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Why physical fitness is important for gun owners

Mountain Rose Defensive Training NRA classes gun lessons

Anyone who has spent more than a couple of hours at a time shooting at the range can attest to the fact that it's kind of a workout. Whether the weather is hot or cool, you're probably going to work up a sweat. Not only are you focusing on the fundamentals of shooting, running drills that require you to think about what you're shooting at and when, and concentrating on safely handling a machine that delivers a small controlled explosion just inches from your face, but you're also loading and reloading, possibly clearing stoppages, drawing from a holster and carefully re-holstering, pasting targets, and otherwise walking around just doing stuff.

I actually got a little tired just writing that out.

Last weekend I spent a few hours shooting in the hot Georgia summer sun and got so sweaty by the end that my Glock 19 was jumping around in my hand with every recoil. It's scary to shoot a gun that wants to slip out of your hands, so I took a long break to cool down in the shade and chat with my shooting buddy. But even after a good 20-minute break under the canopy with cold drinks, it was back to the old Slip 'N Slide technique thanks to the sweat pouring down my arms and dripping off my hands. I finally bid adieu to my friend and called it a day.

Now before you assume that I'm some kind of overly perspiring monster who lives on footlong pimento cheese sandwiches and pints of Ben & Jerry's, let me point out that I make a habit of running 20-30 miles a week and do a strength training routine designed by the lady who trained Natalie Portman to look like a prima ballerina for the movie Black Swan. (Incidentally, ballet dancers are superhuman beasts and now it's clear why some NFL players swear by ballet as a training regimen.) I like to sweat, I like to work out, I like to push my body as far as it will go, I've run some marathons, and I go hiking nearly every weekend.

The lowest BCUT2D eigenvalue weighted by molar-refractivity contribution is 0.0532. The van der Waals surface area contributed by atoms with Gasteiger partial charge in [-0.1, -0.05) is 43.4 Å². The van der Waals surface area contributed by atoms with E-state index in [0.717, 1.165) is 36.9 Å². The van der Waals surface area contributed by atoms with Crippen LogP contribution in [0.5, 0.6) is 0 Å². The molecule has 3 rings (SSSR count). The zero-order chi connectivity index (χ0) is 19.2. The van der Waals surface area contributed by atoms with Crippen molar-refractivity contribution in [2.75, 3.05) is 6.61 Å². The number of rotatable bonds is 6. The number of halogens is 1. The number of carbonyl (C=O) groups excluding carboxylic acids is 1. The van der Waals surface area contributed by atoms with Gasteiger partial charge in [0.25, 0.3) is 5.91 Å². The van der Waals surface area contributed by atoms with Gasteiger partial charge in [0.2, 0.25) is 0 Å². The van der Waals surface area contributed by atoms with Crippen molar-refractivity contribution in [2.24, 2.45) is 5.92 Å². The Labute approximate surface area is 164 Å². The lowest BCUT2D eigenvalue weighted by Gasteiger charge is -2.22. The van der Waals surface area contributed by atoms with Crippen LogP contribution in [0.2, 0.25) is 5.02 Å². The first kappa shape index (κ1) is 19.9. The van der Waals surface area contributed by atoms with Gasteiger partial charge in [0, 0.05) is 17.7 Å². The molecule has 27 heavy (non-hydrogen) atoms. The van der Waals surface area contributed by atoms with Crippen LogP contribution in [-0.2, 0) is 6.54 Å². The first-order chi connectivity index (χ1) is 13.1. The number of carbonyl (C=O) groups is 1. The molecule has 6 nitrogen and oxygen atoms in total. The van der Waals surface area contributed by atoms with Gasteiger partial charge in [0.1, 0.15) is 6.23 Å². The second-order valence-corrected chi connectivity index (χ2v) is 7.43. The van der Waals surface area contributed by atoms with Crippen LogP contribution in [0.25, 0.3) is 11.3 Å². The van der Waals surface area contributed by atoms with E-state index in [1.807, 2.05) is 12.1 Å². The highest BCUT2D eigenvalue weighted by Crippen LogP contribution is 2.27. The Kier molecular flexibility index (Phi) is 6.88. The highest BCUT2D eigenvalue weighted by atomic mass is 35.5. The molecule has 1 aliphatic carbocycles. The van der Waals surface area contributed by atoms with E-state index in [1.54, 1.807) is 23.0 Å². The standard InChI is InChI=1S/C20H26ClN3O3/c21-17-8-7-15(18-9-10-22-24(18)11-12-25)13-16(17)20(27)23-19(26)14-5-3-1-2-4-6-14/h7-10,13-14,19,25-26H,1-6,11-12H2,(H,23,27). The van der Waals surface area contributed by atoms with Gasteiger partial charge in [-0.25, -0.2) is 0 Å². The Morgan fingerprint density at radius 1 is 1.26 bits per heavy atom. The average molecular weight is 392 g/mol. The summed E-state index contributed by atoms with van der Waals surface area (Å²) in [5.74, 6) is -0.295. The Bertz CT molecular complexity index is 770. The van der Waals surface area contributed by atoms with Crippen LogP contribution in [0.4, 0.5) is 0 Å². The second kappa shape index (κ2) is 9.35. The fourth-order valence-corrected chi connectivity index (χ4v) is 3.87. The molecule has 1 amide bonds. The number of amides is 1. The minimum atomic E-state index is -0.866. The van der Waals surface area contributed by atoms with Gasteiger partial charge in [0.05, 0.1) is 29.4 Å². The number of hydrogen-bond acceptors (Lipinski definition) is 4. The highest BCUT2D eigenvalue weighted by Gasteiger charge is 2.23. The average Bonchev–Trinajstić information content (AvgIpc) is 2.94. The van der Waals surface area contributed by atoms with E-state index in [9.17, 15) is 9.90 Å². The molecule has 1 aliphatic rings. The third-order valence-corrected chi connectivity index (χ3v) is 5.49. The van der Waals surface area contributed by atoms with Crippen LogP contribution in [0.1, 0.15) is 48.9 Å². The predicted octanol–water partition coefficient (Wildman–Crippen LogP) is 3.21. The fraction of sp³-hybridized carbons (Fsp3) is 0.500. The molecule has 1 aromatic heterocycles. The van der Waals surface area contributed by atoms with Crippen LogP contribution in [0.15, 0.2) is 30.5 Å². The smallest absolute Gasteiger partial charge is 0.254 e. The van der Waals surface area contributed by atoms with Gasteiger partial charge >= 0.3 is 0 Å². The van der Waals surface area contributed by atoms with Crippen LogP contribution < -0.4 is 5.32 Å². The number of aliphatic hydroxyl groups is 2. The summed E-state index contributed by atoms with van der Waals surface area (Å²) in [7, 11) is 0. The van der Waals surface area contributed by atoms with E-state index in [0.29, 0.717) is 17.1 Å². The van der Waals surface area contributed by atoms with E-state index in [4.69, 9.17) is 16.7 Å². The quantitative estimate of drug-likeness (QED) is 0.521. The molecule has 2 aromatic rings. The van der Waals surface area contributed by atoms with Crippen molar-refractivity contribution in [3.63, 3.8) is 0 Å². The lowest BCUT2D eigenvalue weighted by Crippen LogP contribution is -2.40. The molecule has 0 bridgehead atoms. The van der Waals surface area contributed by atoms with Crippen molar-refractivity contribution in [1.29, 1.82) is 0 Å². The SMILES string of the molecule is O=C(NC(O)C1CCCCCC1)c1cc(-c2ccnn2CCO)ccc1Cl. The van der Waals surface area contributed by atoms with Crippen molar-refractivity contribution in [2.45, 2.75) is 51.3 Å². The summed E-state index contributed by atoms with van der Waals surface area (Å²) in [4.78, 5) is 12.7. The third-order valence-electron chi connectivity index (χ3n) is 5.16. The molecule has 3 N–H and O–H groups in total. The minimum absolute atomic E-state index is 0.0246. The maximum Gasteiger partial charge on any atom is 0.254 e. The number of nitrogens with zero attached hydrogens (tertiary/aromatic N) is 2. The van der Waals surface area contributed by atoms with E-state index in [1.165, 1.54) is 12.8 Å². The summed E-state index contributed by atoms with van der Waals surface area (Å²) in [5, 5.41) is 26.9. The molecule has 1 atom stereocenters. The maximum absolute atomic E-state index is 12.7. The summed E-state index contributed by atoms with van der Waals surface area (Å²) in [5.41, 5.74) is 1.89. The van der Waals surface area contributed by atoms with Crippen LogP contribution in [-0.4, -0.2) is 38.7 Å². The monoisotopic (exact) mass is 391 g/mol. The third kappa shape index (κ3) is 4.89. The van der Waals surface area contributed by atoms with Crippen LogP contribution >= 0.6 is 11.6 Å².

Abigail Summar eats a super clean diet, which you can tell from this picture that is totally not a stock photo.

I wouldn't call myself an athlete by any means, but I'm in pretty good shape for my age and enjoy an extremely clean diet checkered only by the occasional glass of wine or piece of birthday cake.

And even with all this working out and taking care of my body, I still find shooting for long periods of time, or even short periods of time but under stress, exhausting. By that I mean it's mentally draining, physically tiring, and sometimes enough to send me to bed before sundown.

So how much harder is shooting well, especially for long periods of time, if you aren't in shape? I've never found a way to delicately ask this question of people who don't appear to exercise much; like how do you phrase it politely when your essential question boils down to, "Hey, Fatty--how tired are you right now after shooting those 5 boxes of ammo on this hot and humid day? More tired than me? Less? Let's compare heart rates. What's your Fitbit say?"

This is just not the kind of research I care to do, nor the kind of questioner I want to be.